Every once in a while I will have a customer approach me about the possibility of completely overhauling their existing landscape. As the landscaper, I called in a designer and
It was a very interesting thing to see how homeowner consumers approach different kinds of capital improvements with drastically different views. This prospective landscape customer had just completely renovated his kitchen and installed granite countertops in all his bathrooms. Whether or not he was planning on selling his home anytime soon, I cannot say, but he seemed to be knowledgeable that kitchens improvements are one that pays dividends when it come time to sell a home. What he didn’t know, and this was stated in a recent issue of Money Magazine based on their extensive research, is that “landscape improvements have one of the best returns of any investment a homeowner could make”.
A recent report based on research done at Clemson University shows that home buyers value a landscaped home almost 12 percent more than its intrinsic market value. Landscaping investments are also not just recovered at the time of a sale, but almost always account for a higher return and more profit for the seller.
I couldn’t understand it, but I had seen it before and took the response in stride and with respect for the decision. My mason, however, was flustered, “I have tow my $80,000 excavator to the site plus another $50,000 worth of other heavy machinery, float $20,000 worth of exotic stone that the client wanted, rip up the existing landscape and build a masterpiece for a few thousand dollars… but people are willing to pay $50,000 for laminate flooring, low-quality granite, and cheap stainless steel appliances”. He really lost his composure.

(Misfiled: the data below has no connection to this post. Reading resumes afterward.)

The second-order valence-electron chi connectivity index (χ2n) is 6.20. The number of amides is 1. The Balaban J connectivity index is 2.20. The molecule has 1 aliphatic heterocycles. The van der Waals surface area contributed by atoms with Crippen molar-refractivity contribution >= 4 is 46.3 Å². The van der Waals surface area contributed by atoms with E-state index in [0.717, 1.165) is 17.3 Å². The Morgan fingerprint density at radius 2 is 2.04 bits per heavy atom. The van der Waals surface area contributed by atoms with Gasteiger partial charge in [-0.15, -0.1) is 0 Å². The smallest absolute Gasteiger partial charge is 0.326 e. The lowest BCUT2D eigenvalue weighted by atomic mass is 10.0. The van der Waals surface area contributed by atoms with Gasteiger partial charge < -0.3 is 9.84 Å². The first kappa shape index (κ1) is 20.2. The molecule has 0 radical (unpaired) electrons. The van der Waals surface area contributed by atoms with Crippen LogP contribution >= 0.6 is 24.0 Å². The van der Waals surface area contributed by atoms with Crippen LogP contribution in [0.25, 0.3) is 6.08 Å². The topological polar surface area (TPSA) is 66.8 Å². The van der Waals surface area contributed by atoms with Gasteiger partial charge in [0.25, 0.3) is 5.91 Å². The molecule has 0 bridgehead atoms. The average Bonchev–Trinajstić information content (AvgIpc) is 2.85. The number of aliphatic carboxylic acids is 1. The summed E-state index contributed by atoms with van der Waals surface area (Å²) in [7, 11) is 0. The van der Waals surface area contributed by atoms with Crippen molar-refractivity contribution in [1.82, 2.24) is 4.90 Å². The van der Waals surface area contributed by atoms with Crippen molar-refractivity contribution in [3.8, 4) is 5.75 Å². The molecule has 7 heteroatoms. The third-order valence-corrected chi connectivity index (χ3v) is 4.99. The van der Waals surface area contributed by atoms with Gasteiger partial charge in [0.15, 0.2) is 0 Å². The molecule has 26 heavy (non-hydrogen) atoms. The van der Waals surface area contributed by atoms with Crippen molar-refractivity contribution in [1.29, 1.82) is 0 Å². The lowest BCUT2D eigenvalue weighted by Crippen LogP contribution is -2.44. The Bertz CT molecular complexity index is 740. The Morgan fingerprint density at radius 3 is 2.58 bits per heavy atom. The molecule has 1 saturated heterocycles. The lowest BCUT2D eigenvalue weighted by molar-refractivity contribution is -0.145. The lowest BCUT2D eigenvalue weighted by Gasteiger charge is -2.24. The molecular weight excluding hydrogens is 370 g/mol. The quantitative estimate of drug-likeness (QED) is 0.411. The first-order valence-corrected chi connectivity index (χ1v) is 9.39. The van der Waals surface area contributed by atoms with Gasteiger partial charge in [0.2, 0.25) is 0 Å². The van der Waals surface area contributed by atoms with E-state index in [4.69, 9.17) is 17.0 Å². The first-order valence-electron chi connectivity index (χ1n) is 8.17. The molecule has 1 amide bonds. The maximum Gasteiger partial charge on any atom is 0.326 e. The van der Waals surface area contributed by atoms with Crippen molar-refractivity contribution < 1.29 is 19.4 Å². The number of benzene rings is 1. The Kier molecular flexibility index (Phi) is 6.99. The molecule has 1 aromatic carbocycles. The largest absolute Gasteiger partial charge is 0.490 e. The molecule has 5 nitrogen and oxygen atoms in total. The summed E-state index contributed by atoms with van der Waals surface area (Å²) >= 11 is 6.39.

I kind of kept my distance from him as I watched the steam evaporate from his head. I understood his reasoning, but I couldn’t relate to how irate he had become. I made the mistake of mentioning, “True, but people see value in the upgraded kitchen because they use it every day, and maybe they spend the majority of their time at home inside” (I’m an outdoor person myself).
He gave me a quick look back, the kind of look a wife gives a husband when we carelessly make the wrong comment: “Okay Alex, but what is the FIRST THING that EVERYONE ELSE sees about the house… the first thing that a prospective
And you know what… as crazed as my hardscape contractor had become, he was right. Curb appeal means a LOT. When a prospective buyer pulls up to a house with a dried out lawn it shows neglect on the owner’s part. What else did the owner neglect? Not to mention the impact it has on rental properties that landlords are trying to rent… what does an unkempt landscape say about the tenant-landlord relations that a tenant could anticipate? 10% additional appreciation isn’t something to brush off either… That’s an additional $30,000 come selling time on a $300,000 home, or $40,000 on a $400,000 home.
The benefits don’t stop just at the monetary gains. The University of Florida recently published an article about the benefits of a professionally landscaped home (other than the rise in home value), and they included:
- Less Audible Noise from Neighbors and the Surrounding Area
- More Privacy
- Security and Reduced Crime with a Well Thought Out Design
- Lowering Heating and Air
- Conditioning Bills-Extending the Life of Your Roof
- Wind Mitigation (Very Important in Florida)
- Improving the Aesthetics and General Appearance of the Home
- Uses the Outdoor Space Most Efficiently, Creates a Flowing Area and Separates Individual Outdoor “Rooms” and Areas-Sets Up Natural Spaces for Outdoor Art, Statues, Additional Enhancements, and Conversation Pieces
If you have any interest in